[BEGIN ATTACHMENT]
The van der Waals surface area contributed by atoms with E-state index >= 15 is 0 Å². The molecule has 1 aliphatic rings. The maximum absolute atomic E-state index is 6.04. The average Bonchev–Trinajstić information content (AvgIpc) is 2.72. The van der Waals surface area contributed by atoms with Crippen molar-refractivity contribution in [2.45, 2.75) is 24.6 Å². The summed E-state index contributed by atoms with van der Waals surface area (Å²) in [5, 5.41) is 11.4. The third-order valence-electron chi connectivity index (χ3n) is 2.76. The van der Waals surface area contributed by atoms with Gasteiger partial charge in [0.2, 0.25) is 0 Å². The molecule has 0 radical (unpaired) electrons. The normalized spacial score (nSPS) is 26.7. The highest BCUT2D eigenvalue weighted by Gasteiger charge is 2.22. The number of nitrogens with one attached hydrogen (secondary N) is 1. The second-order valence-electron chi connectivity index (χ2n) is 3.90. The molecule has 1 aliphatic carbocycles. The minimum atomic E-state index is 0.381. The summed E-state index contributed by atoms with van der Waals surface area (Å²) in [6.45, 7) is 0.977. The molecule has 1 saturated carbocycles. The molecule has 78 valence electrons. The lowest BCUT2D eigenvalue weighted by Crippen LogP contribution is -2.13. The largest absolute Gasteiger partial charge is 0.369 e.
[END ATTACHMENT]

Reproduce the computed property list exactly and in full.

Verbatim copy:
The van der Waals surface area contributed by atoms with E-state index >= 15 is 0 Å². The molecule has 1 aliphatic rings. The maximum absolute atomic E-state index is 6.04. The average Bonchev–Trinajstić information content (AvgIpc) is 2.72. The van der Waals surface area contributed by atoms with Crippen molar-refractivity contribution in [2.45, 2.75) is 24.6 Å². The summed E-state index contributed by atoms with van der Waals surface area (Å²) in [5, 5.41) is 11.4. The third-order valence-electron chi connectivity index (χ3n) is 2.76. The van der Waals surface area contributed by atoms with Gasteiger partial charge in [0.2, 0.25) is 0 Å². The molecule has 0 radical (unpaired) electrons. The normalized spacial score (nSPS) is 26.7. The highest BCUT2D eigenvalue weighted by Gasteiger charge is 2.22. The number of nitrogens with one attached hydrogen (secondary N) is 1. The second-order valence-electron chi connectivity index (χ2n) is 3.90. The molecule has 1 aliphatic carbocycles. The minimum atomic E-state index is 0.381. The summed E-state index contributed by atoms with van der Waals surface area (Å²) in [6.45, 7) is 0.977. The molecule has 1 saturated carbocycles. The molecule has 78 valence electrons. The lowest BCUT2D eigenvalue weighted by Crippen LogP contribution is -2.13. The largest absolute Gasteiger partial charge is 0.369 e.